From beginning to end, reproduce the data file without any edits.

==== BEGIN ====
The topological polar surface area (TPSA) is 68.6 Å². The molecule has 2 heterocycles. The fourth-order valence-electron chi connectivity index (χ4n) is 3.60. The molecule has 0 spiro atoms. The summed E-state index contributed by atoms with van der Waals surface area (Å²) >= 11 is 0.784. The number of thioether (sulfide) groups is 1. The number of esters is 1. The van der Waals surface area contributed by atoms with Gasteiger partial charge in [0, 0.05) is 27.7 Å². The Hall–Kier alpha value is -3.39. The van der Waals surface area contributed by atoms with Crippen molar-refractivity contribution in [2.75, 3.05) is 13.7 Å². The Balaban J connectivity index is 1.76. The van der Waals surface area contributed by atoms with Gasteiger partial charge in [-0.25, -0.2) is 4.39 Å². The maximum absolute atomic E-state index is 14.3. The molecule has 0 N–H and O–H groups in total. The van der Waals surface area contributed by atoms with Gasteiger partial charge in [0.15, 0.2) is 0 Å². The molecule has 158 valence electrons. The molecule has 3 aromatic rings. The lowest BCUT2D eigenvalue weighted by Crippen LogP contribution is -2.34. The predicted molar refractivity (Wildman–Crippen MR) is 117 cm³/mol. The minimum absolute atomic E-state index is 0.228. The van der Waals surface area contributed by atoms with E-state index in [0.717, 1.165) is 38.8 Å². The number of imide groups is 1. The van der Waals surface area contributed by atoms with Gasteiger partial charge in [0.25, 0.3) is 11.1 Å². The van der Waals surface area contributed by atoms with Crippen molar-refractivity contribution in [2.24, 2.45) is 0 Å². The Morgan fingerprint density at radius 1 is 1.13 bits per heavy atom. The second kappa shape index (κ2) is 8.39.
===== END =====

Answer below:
The topological polar surface area (TPSA) is 68.6 Å². The molecule has 2 heterocycles. The fourth-order valence-electron chi connectivity index (χ4n) is 3.60. The molecule has 0 spiro atoms. The summed E-state index contributed by atoms with van der Waals surface area (Å²) >= 11 is 0.784. The number of thioether (sulfide) groups is 1. The number of esters is 1. The van der Waals surface area contributed by atoms with Gasteiger partial charge in [0, 0.05) is 27.7 Å². The Hall–Kier alpha value is -3.39. The van der Waals surface area contributed by atoms with Crippen molar-refractivity contribution in [2.75, 3.05) is 13.7 Å². The Balaban J connectivity index is 1.76. The van der Waals surface area contributed by atoms with Gasteiger partial charge in [-0.25, -0.2) is 4.39 Å². The maximum absolute atomic E-state index is 14.3. The molecule has 0 N–H and O–H groups in total. The van der Waals surface area contributed by atoms with Gasteiger partial charge in [0.15, 0.2) is 0 Å². The molecule has 158 valence electrons. The molecule has 3 aromatic rings. The lowest BCUT2D eigenvalue weighted by Crippen LogP contribution is -2.34. The predicted molar refractivity (Wildman–Crippen MR) is 117 cm³/mol. The minimum absolute atomic E-state index is 0.228. The van der Waals surface area contributed by atoms with E-state index in [0.717, 1.165) is 38.8 Å². The number of imide groups is 1. The van der Waals surface area contributed by atoms with Gasteiger partial charge in [0.25, 0.3) is 11.1 Å². The van der Waals surface area contributed by atoms with Crippen molar-refractivity contribution in [2.24, 2.45) is 0 Å². The Morgan fingerprint density at radius 1 is 1.13 bits per heavy atom. The second kappa shape index (κ2) is 8.39.